A physician at the Boston Medical Center (BMC) suffered an allergic reaction after receiving the much-talked about Moderna vaccine. The incident, which occurred on Dec. 24, involved Dr. Hossein Sadrzadeh, a geriatric oncologist with a severe allergy to shellfish. Sadrzadeh reported symptoms of anaphylaxis similar to what he experiences with shellfish almost immediately after receiving the Moderna shot.
According to The New York Times, this is the first report of an adverse reaction linked to the Moderna vaccine, which rolled out across the United States a week before the incident. The Food and Drug Administration (FDA) is investigating similar reports of allergic reaction to Pfizer’s vaccine, which was distributed a week earlier than Moderna’s.
In a statement, BMC spokesman David Kibbe confirmed that Sadrzadeh was inoculated with Moderna’s vaccine at 3:30 pm on Christmas Eve. Within minutes of receiving the shot, the doctor, who has serious allergies, had a severe reaction that required him to use his EpiPen — an auto-injectable device containing epinephrine that’s used in emergency situations to treat severe allergic reactions, or anaphylaxis. Sadrzadeh was then taken to the emergency room where he was evaluated, treated, observed and discharged four hours later.
Sadrzadeh later recounted his experience in an interview and likened it to the anaphylactic reaction triggered in him by shellfish. Besides feeling dizzy and faint, he said that his heart rate had spiked to 150 beats per minute and that his tongue had prickled and gone numb. Sadrzadeh also said that his blood pressure plummeted and that his immune system was in revolt. According to a record of his visit to the ER, Sadrzadeh was given several medications, including steroids and Benadryl, to calm his immune reactions to the COVID-19 vaccine. The doctor gave a personal report of his experience to Moderna and a national vaccine safety surveillance system run by the FDA and the CDC.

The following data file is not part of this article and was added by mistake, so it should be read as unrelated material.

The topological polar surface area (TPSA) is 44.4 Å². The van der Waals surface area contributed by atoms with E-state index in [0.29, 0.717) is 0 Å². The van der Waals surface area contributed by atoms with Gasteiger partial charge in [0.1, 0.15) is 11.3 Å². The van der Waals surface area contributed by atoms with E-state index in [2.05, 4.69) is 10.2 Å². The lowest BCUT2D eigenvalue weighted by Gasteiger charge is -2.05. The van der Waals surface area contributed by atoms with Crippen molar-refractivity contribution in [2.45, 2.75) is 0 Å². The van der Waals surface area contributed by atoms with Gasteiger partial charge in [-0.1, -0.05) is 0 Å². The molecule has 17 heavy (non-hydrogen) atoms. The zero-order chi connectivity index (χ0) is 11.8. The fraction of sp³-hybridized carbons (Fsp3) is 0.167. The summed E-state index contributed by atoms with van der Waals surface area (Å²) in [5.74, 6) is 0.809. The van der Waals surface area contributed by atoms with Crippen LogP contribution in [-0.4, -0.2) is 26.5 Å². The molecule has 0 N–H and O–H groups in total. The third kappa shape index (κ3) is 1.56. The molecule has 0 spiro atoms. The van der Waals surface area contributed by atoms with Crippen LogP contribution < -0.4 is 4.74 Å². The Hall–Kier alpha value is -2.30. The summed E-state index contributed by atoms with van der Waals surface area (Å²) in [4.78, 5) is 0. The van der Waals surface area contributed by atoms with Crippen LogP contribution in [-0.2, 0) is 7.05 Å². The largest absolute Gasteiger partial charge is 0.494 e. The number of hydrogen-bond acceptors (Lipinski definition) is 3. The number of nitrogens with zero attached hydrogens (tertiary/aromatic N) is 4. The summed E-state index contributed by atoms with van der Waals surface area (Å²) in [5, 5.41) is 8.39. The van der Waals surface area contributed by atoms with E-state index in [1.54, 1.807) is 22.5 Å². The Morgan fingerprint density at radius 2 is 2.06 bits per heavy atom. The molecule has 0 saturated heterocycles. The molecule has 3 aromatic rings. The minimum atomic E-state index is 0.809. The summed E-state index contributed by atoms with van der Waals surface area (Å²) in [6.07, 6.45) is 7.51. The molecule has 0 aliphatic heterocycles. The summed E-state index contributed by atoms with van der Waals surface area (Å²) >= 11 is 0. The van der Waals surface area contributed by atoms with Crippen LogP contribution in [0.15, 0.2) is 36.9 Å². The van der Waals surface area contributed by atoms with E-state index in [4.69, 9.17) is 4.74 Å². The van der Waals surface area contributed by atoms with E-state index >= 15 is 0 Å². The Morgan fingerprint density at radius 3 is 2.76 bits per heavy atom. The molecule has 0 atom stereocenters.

Moderna’s vaccine is one of only two COVID-19 vaccines currently authorized by the FDA for emergency use during the coronavirus pandemic. Since the rollout of the Pfizer-BioNTech vaccine on Dec. 14, healthcare workers have received top priority for immunization. Unlike the vaccines developed for other diseases, these two vaccines are a new type of injectable medication. Called messenger RNA (mRNA) vaccines, they are made with genetic material copied from the coronavirus instead of a weakened or inactivated version of the pathogen.
The goal of mRNA vaccines, according to CDC, is to instruct cells to produce a harmless piece of a viral protein — in this case, the spike protein that the coronavirus uses to infect cells. This innocuous protein then triggers an immune response and allows the body to build a suitable defense against the COVID-19 virus. This, theoretically, would give whoever receives the vaccine protection against COVID-19 without having to risk getting sick with the viral disease. (Related: Moderna admits that some components of mRNA tech used in vaccines can cause “significant adverse events”.)